Sleep On This Side Of Your Body To Protect Your Heart

Positioning our body for a comfortable night's snooze isn't just important for our sleep health. Doing so can also support our cardiovascular health, particularly if you're someone who is diagnosed with a heart condition.

According to the Heart Failure Society of America, approximately 6.5 million American adults are affected by heart failure. It's reported that the condition is responsible for over 8% of all heart disease deaths across the country. Heart failure occurs when the heart is gradually unable to circulate enough blood throughout the body. While there are two different types of heart failure, both are characterized by lung congestion. Symptoms can become particularly aggravated at night when a person is positioned horizontally in bed, leading to coughing, difficulty breathing, and sleep disturbances.

Researchers from a 2003 study published in the Journal of the American College of Cardiology found that individuals with heart failure tend to avoid sleeping on the left side of their body due to associated discomfort. As a result, experts suggest that patients sleep on their right side instead, but what's the science behind this?

Why heart failure patients avoid left-side sleeping

In the study, researchers examined the sleeping habits of 75 patients with congestive heart failure. Findings revealed a strong avoidance of sleeping on the left side that was not observed in a control group of equal size. 

The researchers theorized that this aversion to left-side sleeping in patients with heart failure may be tied to increased activation of the sympathetic nervous system (our fight-or-flight system) when in this position. Additionally, the researchers also pointed out that patients with heart failure tend to report a heightened awareness of their heartbeat when sleeping on their left side, potentially making sleep more uncomfortable.

Those may not be the only factors affecting the quality of patient sleep, however. More recent research published in 2018 in BioMedical Engineering OnLine has found that when healthy people are lying on the left side of their body, gravity can cause their heart to change position, leading to changes in their electrocardiogram (ECG). This may also be playing a role in the discomfort experienced by people diagnosed with heart failure.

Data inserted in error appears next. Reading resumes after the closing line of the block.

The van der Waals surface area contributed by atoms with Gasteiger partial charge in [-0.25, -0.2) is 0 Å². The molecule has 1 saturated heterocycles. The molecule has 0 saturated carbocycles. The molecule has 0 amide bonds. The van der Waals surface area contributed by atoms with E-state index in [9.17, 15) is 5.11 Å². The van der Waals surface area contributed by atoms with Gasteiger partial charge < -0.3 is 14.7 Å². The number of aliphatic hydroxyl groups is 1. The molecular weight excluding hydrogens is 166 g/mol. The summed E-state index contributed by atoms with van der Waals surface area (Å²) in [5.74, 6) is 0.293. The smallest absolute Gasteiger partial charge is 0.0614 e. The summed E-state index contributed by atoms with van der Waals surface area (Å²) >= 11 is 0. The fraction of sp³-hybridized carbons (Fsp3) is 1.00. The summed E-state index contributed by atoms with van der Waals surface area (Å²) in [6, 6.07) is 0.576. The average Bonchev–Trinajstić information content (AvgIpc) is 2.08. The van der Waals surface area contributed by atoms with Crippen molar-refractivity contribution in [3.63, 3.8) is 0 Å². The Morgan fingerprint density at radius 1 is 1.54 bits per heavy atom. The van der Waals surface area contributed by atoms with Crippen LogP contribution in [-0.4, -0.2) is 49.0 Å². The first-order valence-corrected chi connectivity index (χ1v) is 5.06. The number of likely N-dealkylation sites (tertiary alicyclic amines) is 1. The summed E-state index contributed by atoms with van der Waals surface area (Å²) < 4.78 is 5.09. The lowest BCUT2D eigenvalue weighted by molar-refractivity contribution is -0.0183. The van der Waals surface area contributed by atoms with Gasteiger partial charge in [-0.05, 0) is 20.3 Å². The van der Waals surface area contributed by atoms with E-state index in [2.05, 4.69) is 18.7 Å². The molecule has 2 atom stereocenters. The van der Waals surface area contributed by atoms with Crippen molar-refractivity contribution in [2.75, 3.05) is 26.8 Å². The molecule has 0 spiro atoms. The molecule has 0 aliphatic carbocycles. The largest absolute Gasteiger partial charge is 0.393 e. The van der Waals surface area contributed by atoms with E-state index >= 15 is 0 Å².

Other ways left-side sleeping affects the heart

Researchers from the study published in BioMedical Engineering OnLine analyzed ECG waves in healthy people while they slept. When they were positioned on their left side, the effects of gravity caused their hearts to rotate in place, producing changes in ECG waves. However, the heart did not alter positioning when patients slept on their right side. So, sleeping on the left side of the body could potentially cause patients with heart failure to have discomfort or problems breathing (via AARP).

In addition to steering clear of left-side sleeping, experts at the Sleep Foundation suggest that heart patients also refrain from snoozing on their back. Doing so can exacerbate symptoms of sleep apnea, a condition that is often seen in patients with heart failure. By sticking to your right side as you dream, you'll likely experience greater comfort and get a healthier night's rest.